Software company Accrete AI just showcased its powerful new Argus dual-use anomaly detection AI agent this week, which the Department of Defense (DoD) is already putting to use in helping it map illicit activity around the globe.
The public unveiling of the anomaly detection AI occurred recently at SOF Week 2023, an annual conference held jointly by U.S. Special Operations Command (USSOCOM) and industry leaders in Tampa, Florida.
At this year’s event, Accrete AI announced that its powerful AI will allow the U.S. military and Special Operations communities to go beyond human intelligence gathering capabilities and “gain the information advantage.”
“Argus is a highly configurable dual-use anomaly detection analytical AI Agent,” reads a statement on the company’s website, “that continuously analyzes the open-source web, in multiple languages, to predict anomalous and nefarious behavior hidden in plain sight.”
Capable of assessing and understanding large volumes of data available online, the learning capabilities of Argus allow it to search “everything from news and social media to company filings and microprocessor manuals,” allowing it to “predict supply chain influence, software vulnerabilities, logistics resilience, viral mis/disinformation, insider threats,” and other potential challenges to U.S. national security.
Prashant Bhuyan, founder and CEO of Accrete AI, said in a statement that his company is “thrilled to have successfully deployed Argus into production with the DoD.”
“We’re committed to advancing Argus’ capabilities to bolster national security,” Bhuyan added, “and empower our country to win in a new era of threats such as misinformation, deep fakes, and viral influence.”
Previously, Accrete AI had identified itself as a commercial partner of the DoD, as well as the Defense Innovation Unit (DIU) and the U.S. Air Force on its website.
In its 2021 annual report, the Defense Innovation Unit (DIU) reported that it had partnered with an unnamed “leading AI firm” specializing in the use of natural language processing “to develop a custom threat detection platform that automates the collection and processing of more than 30 million pieces of open-source information to identify attempts by U.S. adversaries to infiltrate critical national security supply chains.”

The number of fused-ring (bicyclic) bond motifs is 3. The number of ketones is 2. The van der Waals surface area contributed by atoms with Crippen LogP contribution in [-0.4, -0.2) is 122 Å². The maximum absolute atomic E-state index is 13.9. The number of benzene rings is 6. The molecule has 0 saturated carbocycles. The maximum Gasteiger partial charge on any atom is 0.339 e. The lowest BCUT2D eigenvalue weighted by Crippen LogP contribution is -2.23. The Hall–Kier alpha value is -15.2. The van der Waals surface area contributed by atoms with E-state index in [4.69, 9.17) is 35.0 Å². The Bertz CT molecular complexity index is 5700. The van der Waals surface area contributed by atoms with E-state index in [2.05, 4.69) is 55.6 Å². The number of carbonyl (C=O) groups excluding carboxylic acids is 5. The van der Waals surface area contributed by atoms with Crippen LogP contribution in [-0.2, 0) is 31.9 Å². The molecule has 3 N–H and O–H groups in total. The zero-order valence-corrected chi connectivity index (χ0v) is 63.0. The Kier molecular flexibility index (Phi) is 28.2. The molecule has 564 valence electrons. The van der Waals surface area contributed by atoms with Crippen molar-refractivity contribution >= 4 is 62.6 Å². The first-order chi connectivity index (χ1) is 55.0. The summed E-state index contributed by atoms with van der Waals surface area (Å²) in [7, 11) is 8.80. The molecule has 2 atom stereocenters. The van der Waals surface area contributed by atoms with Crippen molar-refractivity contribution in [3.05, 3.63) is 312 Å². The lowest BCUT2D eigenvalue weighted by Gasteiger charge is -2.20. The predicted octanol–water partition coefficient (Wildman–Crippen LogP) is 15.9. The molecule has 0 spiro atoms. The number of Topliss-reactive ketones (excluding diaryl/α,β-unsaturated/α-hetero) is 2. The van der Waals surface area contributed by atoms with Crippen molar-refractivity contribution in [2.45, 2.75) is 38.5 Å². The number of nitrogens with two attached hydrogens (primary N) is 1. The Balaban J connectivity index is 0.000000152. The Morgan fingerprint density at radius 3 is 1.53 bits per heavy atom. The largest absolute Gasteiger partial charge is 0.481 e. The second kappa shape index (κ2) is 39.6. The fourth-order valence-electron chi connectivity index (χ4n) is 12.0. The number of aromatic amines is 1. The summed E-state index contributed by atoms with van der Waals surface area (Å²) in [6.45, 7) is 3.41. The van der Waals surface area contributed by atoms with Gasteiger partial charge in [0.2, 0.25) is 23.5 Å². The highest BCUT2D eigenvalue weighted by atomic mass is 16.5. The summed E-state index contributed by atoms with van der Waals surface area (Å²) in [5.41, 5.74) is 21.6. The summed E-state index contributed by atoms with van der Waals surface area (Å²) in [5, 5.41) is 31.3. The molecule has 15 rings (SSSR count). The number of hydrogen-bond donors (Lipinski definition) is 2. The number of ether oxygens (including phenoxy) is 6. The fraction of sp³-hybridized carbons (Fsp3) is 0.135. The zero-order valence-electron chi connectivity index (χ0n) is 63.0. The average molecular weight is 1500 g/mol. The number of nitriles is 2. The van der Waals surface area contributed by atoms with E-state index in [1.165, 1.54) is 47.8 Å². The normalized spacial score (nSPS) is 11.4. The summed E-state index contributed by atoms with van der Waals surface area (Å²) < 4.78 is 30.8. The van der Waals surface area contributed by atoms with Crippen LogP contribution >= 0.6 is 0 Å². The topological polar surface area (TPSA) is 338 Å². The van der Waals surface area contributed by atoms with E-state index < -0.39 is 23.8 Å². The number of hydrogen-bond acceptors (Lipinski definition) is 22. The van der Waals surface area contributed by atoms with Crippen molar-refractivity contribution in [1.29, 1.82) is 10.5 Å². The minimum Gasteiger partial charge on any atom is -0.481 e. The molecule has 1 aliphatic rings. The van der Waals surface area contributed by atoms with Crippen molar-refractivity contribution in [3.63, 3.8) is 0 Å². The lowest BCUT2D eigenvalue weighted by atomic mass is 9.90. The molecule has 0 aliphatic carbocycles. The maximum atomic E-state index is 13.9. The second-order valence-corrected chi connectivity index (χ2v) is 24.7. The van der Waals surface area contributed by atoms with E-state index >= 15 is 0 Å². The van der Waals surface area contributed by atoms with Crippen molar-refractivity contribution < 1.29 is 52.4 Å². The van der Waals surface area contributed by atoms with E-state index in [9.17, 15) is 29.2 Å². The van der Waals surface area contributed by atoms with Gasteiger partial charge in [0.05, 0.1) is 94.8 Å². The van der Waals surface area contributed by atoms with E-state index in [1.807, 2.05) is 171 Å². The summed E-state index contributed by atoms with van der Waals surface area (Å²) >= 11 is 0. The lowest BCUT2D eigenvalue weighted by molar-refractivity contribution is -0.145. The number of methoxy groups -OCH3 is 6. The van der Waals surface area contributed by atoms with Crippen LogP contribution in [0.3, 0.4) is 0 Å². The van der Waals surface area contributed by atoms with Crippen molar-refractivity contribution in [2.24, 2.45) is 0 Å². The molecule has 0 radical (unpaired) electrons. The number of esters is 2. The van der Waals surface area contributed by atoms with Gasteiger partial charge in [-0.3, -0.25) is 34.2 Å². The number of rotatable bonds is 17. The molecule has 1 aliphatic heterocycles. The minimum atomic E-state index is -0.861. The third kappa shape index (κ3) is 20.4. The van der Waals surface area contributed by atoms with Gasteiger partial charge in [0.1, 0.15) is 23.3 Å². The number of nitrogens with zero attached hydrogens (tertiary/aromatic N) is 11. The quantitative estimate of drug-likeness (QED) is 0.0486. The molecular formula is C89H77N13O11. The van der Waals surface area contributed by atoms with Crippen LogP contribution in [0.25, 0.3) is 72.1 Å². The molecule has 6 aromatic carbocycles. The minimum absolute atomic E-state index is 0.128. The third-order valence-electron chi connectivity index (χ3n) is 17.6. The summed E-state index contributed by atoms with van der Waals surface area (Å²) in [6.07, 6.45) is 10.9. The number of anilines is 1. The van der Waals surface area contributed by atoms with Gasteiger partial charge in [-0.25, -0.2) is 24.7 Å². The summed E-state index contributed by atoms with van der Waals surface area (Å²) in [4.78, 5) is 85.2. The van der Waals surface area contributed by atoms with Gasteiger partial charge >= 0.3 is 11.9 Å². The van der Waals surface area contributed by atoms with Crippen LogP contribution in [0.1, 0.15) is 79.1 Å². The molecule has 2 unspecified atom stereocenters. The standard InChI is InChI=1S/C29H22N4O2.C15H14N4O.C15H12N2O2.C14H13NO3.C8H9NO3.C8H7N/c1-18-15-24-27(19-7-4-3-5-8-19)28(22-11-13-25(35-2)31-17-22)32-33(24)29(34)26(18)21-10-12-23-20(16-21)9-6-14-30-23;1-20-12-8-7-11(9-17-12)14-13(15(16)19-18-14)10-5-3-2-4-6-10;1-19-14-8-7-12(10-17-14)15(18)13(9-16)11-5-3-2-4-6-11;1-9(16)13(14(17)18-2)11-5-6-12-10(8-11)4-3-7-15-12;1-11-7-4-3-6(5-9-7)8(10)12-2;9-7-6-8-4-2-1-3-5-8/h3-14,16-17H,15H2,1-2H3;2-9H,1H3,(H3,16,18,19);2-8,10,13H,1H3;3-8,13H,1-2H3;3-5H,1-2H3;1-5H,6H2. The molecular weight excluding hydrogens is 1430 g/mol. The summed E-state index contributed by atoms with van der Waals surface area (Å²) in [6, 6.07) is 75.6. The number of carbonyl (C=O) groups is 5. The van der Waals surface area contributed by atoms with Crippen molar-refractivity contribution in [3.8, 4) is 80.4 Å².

The 2021 report stated that the capabilities enabled by the DIU’s integration of AI “has enabled DoD to identify, track, and map illicit activities at a speed and scale that is three times faster than what human analysts could perform,” while ensuring levels of accuracy consistent with past efforts carried out by DoD personnel.
“Armed with this new capability, DoD has already searched and analyzed millions of records and identified dozens of Chinese technology investment firms with illicit operations across the globe,” the report said, in addition to obtaining critical information on exposing the networks and methods utilized by those firms.
The Pentagon also said that several of these Chinese firms had “sought partnerships with U.S. companies while obscuring their real identities to escape U.S. sanctions and restrictions.”
The company’s presentation of Argus this week followed a recent announcement by the DoD that it had awarded $10 million for the establishment of a new institute that will promote “unified research in artificial natural intelligence” co-funded with the National Science Foundation (NSF).
Part of the new institute’s mission will involve the pursuit of “designs of more capable and trustworthy AI,” along with a more complete understanding of the human brain.
In recent days, many leaders in science and technology industries have warned about possible unforeseen consequences that could emerge from the misuse of AI or resulting from unpredictable outcomes that may emerge due to presently unforeseen intentions and motivations that a future autonomous AI system could possess.
Dr. Bindu Nair, Director of the Basic Research Office in the Office of the Under Secretary of Defense for Research and Engineering, said in a recent DoD statement that AI is transforming virtually every aspect of our world.
“As our understanding of artificial intelligence grows, it has transformed the fields of biology and neuroscience, even as our understanding of cognition in nature informs advances in AI research,” Nair said.
Presently, the DoD says that its partnership with Accrete has proven to be invaluable in detecting anomalies that could represent national security challenges.
“Accrete’s ability to automate contextual understanding from massive amounts of data to better understand adversary intent is a challenge faced across the supply chain risk management community,” read a statement attributed to the Defense Department appearing on the company’s website.
“Accrete has demonstrated that modern data analytics techniques can outperform current methods… in identifying potential foreign intelligence adversary influence in the Department of Defense supply chain,” the DoD statement adds.
“This solution is relevant to many Defense Department organizations.”
Micah Hanks is the Editor-in-Chief and Co-Founder of The Debrief. He can be reached by email at firstname.lastname@example.org. Follow his work at micahhanks.com and on Twitter: @MicahHanks.